Avoiding The Cheating Line: Election Security & The Blockchain.

Count me among the skeptics that former Vice President Biden will win the 2020 election by virtue of election fraud. I would need to see hard and substantial evidence before I even start leaning in that direction. President Trump, however, needs far less. He has filed two lawsuits and moved to intervene in a U.S. Supreme Court case on the basis of election fraud. His campaign has been no less eager to push a political message that the election has been stolen from him.

Don’t get me wrong. President Trump and his supporters have every right to question whether election fraud occurred even if it is an incredibly unpopular opinion. If I was in his position, I would undoubtedly turn to the courts to try to get some answers about the irregularities that occurred on Tuesday.

Irregularities, however, do not constitute fraud per se. Let’s bear in mind that this is 2020, and nothing has worked as it normally does. The circumstances of the COVID-19 pandemic were inevitably going to create an irregular election process – one that anyone with an imagination could find any number of flaws without having to work to supply substantial proof. Then again, isn’t that every election cycle?

Every election, the political parties and their respective media allies feed us any number of lines about how the election process is rotten to the core. Cheating. Undemocratic. Nontransparent.

Call me tired of that load of natural fertilizer and tired of attempts to manipulate my commonsense for selfish political ends.

Let’s talk about a solution.

From 2013 through 2018, I was ears deep in the world of cryptocurrency, aka Bitcoin to the labelists among us. I have actively traded more coins than I can count. I have been scammed. Paypal slapped me with a lifetime ban. I have made money from cryptocurrency. I have lost money from my cryptocurrency ventures. I walked away from active trading with a profit. It’s a seedy world to put it lightly.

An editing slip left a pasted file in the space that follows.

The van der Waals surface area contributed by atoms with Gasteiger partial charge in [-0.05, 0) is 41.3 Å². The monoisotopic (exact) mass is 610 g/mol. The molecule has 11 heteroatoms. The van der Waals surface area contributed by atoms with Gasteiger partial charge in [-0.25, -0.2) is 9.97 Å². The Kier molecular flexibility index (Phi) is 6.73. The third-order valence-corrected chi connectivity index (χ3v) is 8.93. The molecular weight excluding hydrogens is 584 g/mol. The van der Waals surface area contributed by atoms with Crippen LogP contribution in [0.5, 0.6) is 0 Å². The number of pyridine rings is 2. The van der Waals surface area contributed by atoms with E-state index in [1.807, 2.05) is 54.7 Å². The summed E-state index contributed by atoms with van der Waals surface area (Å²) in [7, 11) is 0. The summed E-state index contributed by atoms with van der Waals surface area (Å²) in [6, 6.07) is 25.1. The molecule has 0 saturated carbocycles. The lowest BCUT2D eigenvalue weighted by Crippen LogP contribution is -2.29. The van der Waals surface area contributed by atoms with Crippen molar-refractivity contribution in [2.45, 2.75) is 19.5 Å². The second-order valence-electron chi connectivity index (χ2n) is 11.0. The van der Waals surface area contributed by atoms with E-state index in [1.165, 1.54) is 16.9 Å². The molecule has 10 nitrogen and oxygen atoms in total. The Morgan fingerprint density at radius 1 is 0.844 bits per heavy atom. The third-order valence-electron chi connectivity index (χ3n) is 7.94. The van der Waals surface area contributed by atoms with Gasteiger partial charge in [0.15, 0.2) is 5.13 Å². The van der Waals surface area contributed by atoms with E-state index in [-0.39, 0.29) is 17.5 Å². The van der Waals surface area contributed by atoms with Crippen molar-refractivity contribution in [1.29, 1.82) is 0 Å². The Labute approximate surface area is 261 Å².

One thing stood out to me though. Regardless of whether you were scammed, hacked, or lost money, it was invariably your own fault. Cryptocurrency runs on something called the blockchain, which is basically a ledger connected by a cryptographical system based on interacting strings of numbers. Transactions are verifiable and irreversible – permanently encoded into that ledger. The operation of the system is public.

You, however, control the power to make your transactions through two keys. The first key is the public address of your cryptocurrency wallet. It is basically your identity on the blockchain and it looks something like this (feel free to donate Bitcoin :P):


The other key is commonly called your private key. It is a far longer string of numbers and letters that acts as the password to your power to make transactions from that wallet on the Blockchain. It is far longer and virtually impossible to figure out without knowing it. Thus, unless you or a platform that you select exposes your private key, you cannot be impersonated on the blockchain.